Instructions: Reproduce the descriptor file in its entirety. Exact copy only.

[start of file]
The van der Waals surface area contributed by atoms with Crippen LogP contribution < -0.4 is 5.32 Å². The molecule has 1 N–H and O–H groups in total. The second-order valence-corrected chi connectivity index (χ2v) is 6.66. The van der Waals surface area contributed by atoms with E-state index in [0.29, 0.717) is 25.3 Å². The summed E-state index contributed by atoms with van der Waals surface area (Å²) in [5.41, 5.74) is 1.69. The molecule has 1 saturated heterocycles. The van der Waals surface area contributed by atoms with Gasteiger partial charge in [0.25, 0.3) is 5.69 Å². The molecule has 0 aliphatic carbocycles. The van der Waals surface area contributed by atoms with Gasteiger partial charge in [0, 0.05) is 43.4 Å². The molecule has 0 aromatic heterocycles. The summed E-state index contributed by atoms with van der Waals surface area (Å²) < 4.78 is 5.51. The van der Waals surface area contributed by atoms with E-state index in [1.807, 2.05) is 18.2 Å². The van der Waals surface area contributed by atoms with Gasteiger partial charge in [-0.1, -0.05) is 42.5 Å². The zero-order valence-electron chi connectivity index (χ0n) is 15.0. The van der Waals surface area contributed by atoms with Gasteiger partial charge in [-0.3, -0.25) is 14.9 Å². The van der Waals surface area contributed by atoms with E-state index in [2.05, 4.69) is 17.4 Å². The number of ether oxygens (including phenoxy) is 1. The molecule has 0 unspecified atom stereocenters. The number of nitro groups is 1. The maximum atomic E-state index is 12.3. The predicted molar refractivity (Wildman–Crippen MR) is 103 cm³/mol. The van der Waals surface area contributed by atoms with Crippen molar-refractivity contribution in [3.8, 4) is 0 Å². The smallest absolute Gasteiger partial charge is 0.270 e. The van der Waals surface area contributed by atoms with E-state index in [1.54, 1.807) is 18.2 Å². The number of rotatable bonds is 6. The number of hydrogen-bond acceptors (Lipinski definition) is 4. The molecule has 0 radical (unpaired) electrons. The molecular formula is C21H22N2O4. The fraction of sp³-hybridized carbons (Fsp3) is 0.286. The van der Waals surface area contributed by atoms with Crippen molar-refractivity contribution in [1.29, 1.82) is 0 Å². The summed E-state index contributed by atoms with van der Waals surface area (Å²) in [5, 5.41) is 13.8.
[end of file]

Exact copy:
The van der Waals surface area contributed by atoms with Crippen LogP contribution < -0.4 is 5.32 Å². The molecule has 1 N–H and O–H groups in total. The second-order valence-corrected chi connectivity index (χ2v) is 6.66. The van der Waals surface area contributed by atoms with E-state index in [0.29, 0.717) is 25.3 Å². The summed E-state index contributed by atoms with van der Waals surface area (Å²) in [5.41, 5.74) is 1.69. The molecule has 1 saturated heterocycles. The van der Waals surface area contributed by atoms with Gasteiger partial charge in [0.25, 0.3) is 5.69 Å². The molecule has 0 aliphatic carbocycles. The van der Waals surface area contributed by atoms with Gasteiger partial charge in [0, 0.05) is 43.4 Å². The molecule has 0 aromatic heterocycles. The summed E-state index contributed by atoms with van der Waals surface area (Å²) < 4.78 is 5.51. The van der Waals surface area contributed by atoms with E-state index in [1.807, 2.05) is 18.2 Å². The van der Waals surface area contributed by atoms with Gasteiger partial charge in [-0.1, -0.05) is 42.5 Å². The zero-order valence-electron chi connectivity index (χ0n) is 15.0. The van der Waals surface area contributed by atoms with Gasteiger partial charge in [-0.3, -0.25) is 14.9 Å². The van der Waals surface area contributed by atoms with E-state index in [2.05, 4.69) is 17.4 Å². The number of ether oxygens (including phenoxy) is 1. The molecule has 0 unspecified atom stereocenters. The number of nitro groups is 1. The maximum atomic E-state index is 12.3. The predicted molar refractivity (Wildman–Crippen MR) is 103 cm³/mol. The van der Waals surface area contributed by atoms with Crippen molar-refractivity contribution in [3.8, 4) is 0 Å². The smallest absolute Gasteiger partial charge is 0.270 e. The van der Waals surface area contributed by atoms with E-state index in [1.54, 1.807) is 18.2 Å². The number of rotatable bonds is 6. The number of hydrogen-bond acceptors (Lipinski definition) is 4. The molecule has 0 radical (unpaired) electrons. The molecular formula is C21H22N2O4. The fraction of sp³-hybridized carbons (Fsp3) is 0.286. The van der Waals surface area contributed by atoms with Crippen molar-refractivity contribution in [1.29, 1.82) is 0 Å². The summed E-state index contributed by atoms with van der Waals surface area (Å²) in [5, 5.41) is 13.8.